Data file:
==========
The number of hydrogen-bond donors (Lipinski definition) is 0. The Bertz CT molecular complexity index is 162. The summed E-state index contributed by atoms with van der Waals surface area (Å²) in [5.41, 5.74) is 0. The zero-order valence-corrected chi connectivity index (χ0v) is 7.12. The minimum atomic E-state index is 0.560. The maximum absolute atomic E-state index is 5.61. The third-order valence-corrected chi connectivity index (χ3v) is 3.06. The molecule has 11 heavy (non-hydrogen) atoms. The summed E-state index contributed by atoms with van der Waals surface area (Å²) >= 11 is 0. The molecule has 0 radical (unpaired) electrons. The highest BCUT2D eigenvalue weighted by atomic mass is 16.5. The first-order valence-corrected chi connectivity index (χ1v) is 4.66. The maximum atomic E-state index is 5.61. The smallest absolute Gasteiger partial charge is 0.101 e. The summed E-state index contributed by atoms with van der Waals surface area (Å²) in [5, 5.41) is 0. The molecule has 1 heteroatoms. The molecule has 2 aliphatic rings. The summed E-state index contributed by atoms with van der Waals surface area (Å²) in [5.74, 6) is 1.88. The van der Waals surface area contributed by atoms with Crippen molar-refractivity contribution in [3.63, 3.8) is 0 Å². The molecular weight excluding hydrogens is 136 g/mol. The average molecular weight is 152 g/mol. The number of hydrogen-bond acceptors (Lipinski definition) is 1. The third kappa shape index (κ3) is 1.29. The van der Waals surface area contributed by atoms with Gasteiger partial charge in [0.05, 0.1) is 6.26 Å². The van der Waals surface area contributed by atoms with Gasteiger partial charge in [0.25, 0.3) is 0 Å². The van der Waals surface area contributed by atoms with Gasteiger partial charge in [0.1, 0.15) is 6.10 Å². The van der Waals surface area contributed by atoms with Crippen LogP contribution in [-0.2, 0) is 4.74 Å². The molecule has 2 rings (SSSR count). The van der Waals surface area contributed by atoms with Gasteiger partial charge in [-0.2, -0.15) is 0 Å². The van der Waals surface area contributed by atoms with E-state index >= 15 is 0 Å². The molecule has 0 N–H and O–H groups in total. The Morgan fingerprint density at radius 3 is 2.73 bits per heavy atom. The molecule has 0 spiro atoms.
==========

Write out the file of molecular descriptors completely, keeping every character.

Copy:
The number of hydrogen-bond donors (Lipinski definition) is 0. The Bertz CT molecular complexity index is 162. The summed E-state index contributed by atoms with van der Waals surface area (Å²) in [5.41, 5.74) is 0. The zero-order valence-corrected chi connectivity index (χ0v) is 7.12. The minimum atomic E-state index is 0.560. The maximum absolute atomic E-state index is 5.61. The third-order valence-corrected chi connectivity index (χ3v) is 3.06. The molecule has 11 heavy (non-hydrogen) atoms. The summed E-state index contributed by atoms with van der Waals surface area (Å²) >= 11 is 0. The molecule has 0 radical (unpaired) electrons. The highest BCUT2D eigenvalue weighted by atomic mass is 16.5. The first-order valence-corrected chi connectivity index (χ1v) is 4.66. The maximum atomic E-state index is 5.61. The smallest absolute Gasteiger partial charge is 0.101 e. The summed E-state index contributed by atoms with van der Waals surface area (Å²) in [5, 5.41) is 0. The molecule has 1 heteroatoms. The molecule has 2 aliphatic rings. The summed E-state index contributed by atoms with van der Waals surface area (Å²) in [5.74, 6) is 1.88. The van der Waals surface area contributed by atoms with Crippen molar-refractivity contribution in [3.63, 3.8) is 0 Å². The molecular weight excluding hydrogens is 136 g/mol. The average molecular weight is 152 g/mol. The number of hydrogen-bond acceptors (Lipinski definition) is 1. The third kappa shape index (κ3) is 1.29. The van der Waals surface area contributed by atoms with Gasteiger partial charge in [0.05, 0.1) is 6.26 Å². The van der Waals surface area contributed by atoms with Gasteiger partial charge in [0.25, 0.3) is 0 Å². The van der Waals surface area contributed by atoms with Gasteiger partial charge in [0.1, 0.15) is 6.10 Å². The van der Waals surface area contributed by atoms with Crippen LogP contribution in [-0.2, 0) is 4.74 Å². The molecule has 2 rings (SSSR count). The van der Waals surface area contributed by atoms with Gasteiger partial charge in [-0.2, -0.15) is 0 Å². The van der Waals surface area contributed by atoms with E-state index >= 15 is 0 Å². The molecule has 0 N–H and O–H groups in total. The Morgan fingerprint density at radius 3 is 2.73 bits per heavy atom. The molecule has 0 spiro atoms.